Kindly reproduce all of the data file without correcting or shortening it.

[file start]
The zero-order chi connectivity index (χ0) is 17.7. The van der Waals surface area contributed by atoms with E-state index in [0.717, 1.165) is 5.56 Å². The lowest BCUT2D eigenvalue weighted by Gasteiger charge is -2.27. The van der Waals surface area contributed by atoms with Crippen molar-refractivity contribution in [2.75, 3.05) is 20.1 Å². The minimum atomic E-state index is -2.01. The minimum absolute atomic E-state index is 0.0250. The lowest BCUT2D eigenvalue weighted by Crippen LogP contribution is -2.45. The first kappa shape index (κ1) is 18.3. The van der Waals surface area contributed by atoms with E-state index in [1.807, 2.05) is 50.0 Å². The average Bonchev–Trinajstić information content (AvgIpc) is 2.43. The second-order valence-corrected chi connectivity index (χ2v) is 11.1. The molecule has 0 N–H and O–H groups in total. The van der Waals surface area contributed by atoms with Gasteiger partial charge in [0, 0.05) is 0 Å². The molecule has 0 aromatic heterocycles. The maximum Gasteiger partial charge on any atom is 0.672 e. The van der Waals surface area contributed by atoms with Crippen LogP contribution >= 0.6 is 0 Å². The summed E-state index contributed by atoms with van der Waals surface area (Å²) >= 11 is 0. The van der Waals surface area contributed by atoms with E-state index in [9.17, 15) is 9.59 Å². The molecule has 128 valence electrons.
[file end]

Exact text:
The zero-order chi connectivity index (χ0) is 17.7. The van der Waals surface area contributed by atoms with E-state index in [0.717, 1.165) is 5.56 Å². The lowest BCUT2D eigenvalue weighted by Gasteiger charge is -2.27. The van der Waals surface area contributed by atoms with Crippen molar-refractivity contribution in [2.75, 3.05) is 20.1 Å². The minimum atomic E-state index is -2.01. The minimum absolute atomic E-state index is 0.0250. The lowest BCUT2D eigenvalue weighted by Crippen LogP contribution is -2.45. The first kappa shape index (κ1) is 18.3. The van der Waals surface area contributed by atoms with E-state index in [1.807, 2.05) is 50.0 Å². The average Bonchev–Trinajstić information content (AvgIpc) is 2.43. The second-order valence-corrected chi connectivity index (χ2v) is 11.1. The molecule has 0 N–H and O–H groups in total. The van der Waals surface area contributed by atoms with Gasteiger partial charge in [0, 0.05) is 0 Å². The molecule has 0 aromatic heterocycles. The maximum Gasteiger partial charge on any atom is 0.672 e. The van der Waals surface area contributed by atoms with Crippen LogP contribution >= 0.6 is 0 Å². The summed E-state index contributed by atoms with van der Waals surface area (Å²) >= 11 is 0. The van der Waals surface area contributed by atoms with E-state index in [9.17, 15) is 9.59 Å². The molecule has 128 valence electrons.